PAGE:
Raccoon in Progress

Queen of quiet irony Jean-Anne keeps saying she's frustrated with my mentions of the raccoon jacket. She has every right to be — after all, I did start the thing last year, and put it down for a long, long time, so long that I had to disentangle it from the work-in-progress graveyard in the corner bounded by a couch, a bookshelf, and the outer wall of my living room.

It's back in regular rotation, though, and I'm desperately trying to get it done (amongst all the other things I'm desperately trying to get done, like my novel's first draft) before the Toronto summer hits us with all its hot and humid disgustingness. I love Toronto for three of its four seasons, about ten of the year's twelve months. I spend every Toronto summer wishing I had the money and means to spend it in New Zealand, though. I don't care if it will be raining — just find me somewhere that's cool, even cold, and serves decent tea where I can knit, write, and do Pilates in peace Then I'm happy as the proverbial clam.

Anyhow, back to the Raccoon Jacket. It's an Annie Modesitt design, and I knew as soon as I saw it that I must make it.

For me, making this jacket is an act of sympathetic magical revenge. When I first moved to my neighourhood, I had a lovely two-bedroom apartment in a four-plex built around 1920. It had a front balcony bigger than the living room. For the winter, the living room had a wood-burning fireplace. Because the street level is much lower than the houses (ie: every building has stairs going up from the street to the front door), I had an amazing view. Oh yeah, there was a smaller but serviceable back balcony too.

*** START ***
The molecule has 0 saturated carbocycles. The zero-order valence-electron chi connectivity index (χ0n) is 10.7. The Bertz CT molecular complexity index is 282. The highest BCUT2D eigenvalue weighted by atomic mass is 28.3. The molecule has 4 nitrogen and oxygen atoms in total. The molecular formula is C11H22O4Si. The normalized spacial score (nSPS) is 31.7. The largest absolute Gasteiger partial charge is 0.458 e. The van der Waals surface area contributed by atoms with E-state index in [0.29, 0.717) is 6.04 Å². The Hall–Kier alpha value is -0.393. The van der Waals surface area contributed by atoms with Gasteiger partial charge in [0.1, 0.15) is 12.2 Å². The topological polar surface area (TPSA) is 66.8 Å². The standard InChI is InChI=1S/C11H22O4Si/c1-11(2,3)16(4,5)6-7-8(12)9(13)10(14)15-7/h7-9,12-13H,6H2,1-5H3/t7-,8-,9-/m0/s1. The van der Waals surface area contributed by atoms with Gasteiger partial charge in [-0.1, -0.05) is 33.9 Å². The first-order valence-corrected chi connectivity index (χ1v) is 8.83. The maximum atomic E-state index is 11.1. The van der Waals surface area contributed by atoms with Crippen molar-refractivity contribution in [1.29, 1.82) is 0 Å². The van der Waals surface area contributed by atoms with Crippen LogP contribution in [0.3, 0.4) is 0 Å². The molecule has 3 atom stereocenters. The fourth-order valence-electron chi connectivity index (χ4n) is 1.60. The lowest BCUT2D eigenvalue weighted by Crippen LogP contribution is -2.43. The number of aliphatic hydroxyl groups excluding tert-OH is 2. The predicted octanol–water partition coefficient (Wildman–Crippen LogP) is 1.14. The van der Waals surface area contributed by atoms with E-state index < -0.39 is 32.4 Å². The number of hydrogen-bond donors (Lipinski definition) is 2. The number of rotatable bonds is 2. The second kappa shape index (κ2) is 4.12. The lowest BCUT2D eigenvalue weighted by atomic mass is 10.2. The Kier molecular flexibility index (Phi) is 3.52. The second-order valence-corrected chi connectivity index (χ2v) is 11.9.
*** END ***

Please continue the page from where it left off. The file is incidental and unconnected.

The raccoons destroyed it all. They were attracted by the bags of garbage the previous tenant left on the back balcony, and they didn't leave after I cleaned everything up. They used the balconies as latrines, and ripped up the attic so badly my heating bill almost matched my rent. They stank, they attracted insects, and according to my old downstairs neighbours they even made it into parts of building humans were trying to live in. They even left a "calling card" of a squirrel with its chest burst open like some urban residential version of Alien in front of my back door when I shooed them away as I went out one evening.

I now live in an equally lovely but raccoon-free sixplex that was built in the 1950s. I can see the front door of my old apartment from my new apartment.

The "pelts" on the Raccoon Jacket are made from short rows. Even the chevron stripes on the sleeves are made from short rows. I added ten centimetres to the sleeves to make them wrist-length. I have longer-than-average arms and legs, so "cropped" stuff tends to look just shrunken or otherwise wrong on me.


My only complaint so far is with the yarn — see the weird striping and clumping hear the cap shaping for the sleeve? That's because the grey mix yarn (the main colour) lost one of its two strands for several yards. This was the second time this happened, and I was out of spare yarn, so the darker clump to the right of the black triangle is me mixing in a strand of black to keep the furriness somewhat even. You can see the thin lighter strip I knit before I realised what was going on.

Oh well, in real life raccoons don't have ideal pelts either. Believe me, I've seen enough of the evil vermin to know. Don't even get me started on animal rights (which I normally support) or how "cute" they are. Nothing truly cute smells or acts like that.

I have one more sleeve, the collar, and the finishing to go. Instead of the fur coat clasps Modesitt recommends, I think I'm going to make frog closures out of some Butterfly 10 cotton. I also want to get this thing lined — the fabric is both heavy and stretchy, so I think it will need the support. Black or midnight blue satin lining, I think.

Here's hoping I can show the finished thing here soon.